Professional photographs of each patients' scalp were taken at baseline, three and seven months. Changes as seen in the photographs served as the primary outcome measure. Outcomes were also measured by mapping bald patches and measuring severity of alopecia with a four-point scale.

Of the 84 patients who entered the trial, only 63 completed it--35 from the active group and 28 from the control group.

Of those receiving active treatment, 44 percent (16 of 35 patients) significantly improved, while 15 percent (6 of 28 patients) using placebo improved. The essential oils had a statistically significant advantage (= 0.008). The average area of hair regrowth with the essential oils was 104 square cm compared with nearly zero for those using placebo.1

One male patient with alopecia areata as well as severe male pattern hair loss saw improvement in both areas after using the essential oil blend.

These results suggest that one or more of the essential oils are biologically able to promote hair growth. While promising, confirming studies are needed before we can be sure. However, is a 44 percent response rate worth the effort?

According to the authors, this is about the same response rate dermatologists expect with standard medical therapies. To the herbs' benefit, however, they are less expensive, require fewer doctor visits and have a low risk of side effects.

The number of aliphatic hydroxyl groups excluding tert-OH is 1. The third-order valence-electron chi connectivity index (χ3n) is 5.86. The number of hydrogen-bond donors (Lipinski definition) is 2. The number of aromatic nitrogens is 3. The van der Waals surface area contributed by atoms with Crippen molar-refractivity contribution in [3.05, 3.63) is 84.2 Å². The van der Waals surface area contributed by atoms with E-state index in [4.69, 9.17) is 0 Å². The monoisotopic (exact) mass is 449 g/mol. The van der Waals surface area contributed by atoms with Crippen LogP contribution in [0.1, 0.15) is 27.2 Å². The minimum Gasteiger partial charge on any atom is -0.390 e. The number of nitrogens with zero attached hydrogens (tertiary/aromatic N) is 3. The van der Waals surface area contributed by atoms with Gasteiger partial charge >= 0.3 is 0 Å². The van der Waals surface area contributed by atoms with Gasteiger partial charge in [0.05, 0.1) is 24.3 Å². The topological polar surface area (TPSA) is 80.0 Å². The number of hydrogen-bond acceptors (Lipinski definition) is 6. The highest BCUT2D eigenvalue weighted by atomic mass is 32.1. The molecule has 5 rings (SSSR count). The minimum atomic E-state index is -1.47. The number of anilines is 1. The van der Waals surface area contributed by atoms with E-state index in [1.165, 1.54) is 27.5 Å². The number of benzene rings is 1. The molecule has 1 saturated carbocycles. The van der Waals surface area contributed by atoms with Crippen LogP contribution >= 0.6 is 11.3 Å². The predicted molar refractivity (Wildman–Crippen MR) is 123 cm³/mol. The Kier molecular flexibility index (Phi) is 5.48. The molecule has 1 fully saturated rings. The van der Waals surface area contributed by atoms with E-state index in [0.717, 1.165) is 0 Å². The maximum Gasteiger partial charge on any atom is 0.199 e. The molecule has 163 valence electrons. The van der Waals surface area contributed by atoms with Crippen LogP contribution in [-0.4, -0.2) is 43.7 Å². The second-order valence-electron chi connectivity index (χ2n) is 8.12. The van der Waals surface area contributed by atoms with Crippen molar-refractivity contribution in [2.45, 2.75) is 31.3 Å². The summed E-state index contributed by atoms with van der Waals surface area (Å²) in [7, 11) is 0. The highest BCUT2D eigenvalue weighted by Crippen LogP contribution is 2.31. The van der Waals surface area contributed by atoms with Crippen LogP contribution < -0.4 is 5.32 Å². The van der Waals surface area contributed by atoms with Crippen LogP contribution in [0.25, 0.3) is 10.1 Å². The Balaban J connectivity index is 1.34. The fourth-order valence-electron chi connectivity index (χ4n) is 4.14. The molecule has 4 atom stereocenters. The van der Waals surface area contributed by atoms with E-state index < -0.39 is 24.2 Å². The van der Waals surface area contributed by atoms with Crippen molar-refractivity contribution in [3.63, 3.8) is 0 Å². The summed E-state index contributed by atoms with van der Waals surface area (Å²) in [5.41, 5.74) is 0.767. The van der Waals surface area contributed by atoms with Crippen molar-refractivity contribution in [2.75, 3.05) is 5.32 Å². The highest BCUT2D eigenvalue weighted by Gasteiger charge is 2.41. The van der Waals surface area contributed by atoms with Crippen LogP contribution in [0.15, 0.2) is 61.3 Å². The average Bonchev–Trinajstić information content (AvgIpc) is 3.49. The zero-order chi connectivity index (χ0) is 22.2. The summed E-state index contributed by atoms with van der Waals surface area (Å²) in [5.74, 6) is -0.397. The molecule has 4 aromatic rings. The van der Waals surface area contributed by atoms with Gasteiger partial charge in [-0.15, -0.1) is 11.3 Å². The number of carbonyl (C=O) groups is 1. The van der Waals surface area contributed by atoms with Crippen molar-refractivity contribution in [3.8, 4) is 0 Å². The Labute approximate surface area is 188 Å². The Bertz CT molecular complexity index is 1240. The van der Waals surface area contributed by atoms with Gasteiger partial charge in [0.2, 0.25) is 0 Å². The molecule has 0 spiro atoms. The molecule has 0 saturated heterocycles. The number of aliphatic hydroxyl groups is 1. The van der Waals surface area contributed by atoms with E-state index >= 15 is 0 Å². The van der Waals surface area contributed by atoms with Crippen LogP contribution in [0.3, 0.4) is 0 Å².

Future research must explore which of the four herbs had the most effect or if they work in tandem.

Also open for exploration is whether increasing the concentration of the most active constituents would increase response rates. Dose is also worth researching. Perhaps twice daily treatment would be more effective than once daily.

Further Reading

  • Introduction Nature usually has a solution for most health ailments and the problem with hair loss in no exception.

  • Saw Palmetto Natural Propecia

  • Nettles Applying an extract of Nettles to the scalp was said to stimulate hair growth, and chronic rheumatism was treated by placing nettle leaves directly on to the afflicted area.

  • Capsaicin Capsaicin induces the release of substance which is believed to play an important role in murine hair growth and cycle. 

  • Soy Extract An American Herb company was recently issued a patent for the use of soy extract for the treatment and prevention of hair loss.

  • Cayenne Pepper Excellent results have been seen with alopecia, male pattern baldness and excellent results also in women that have lost their hair.

  • Proanthocyanidin Natures Minoxidil

  • Pygeum Bark Pygeum africanum a herb derived from the bark of the African evergreen,which inhibits the enzyme 5-alpha-reductase, is widely used in Europe to prevent and treat prostate problems and to prevent and treat male pattern baldness.

  • Sapote In Santo Domingo, the seed kernel oil is used as a skin ointment and as a hair dressing believed to stop falling hair.

  • Aromatherapy Evidently, one or more of the essential oils is able to promote hair regrowth.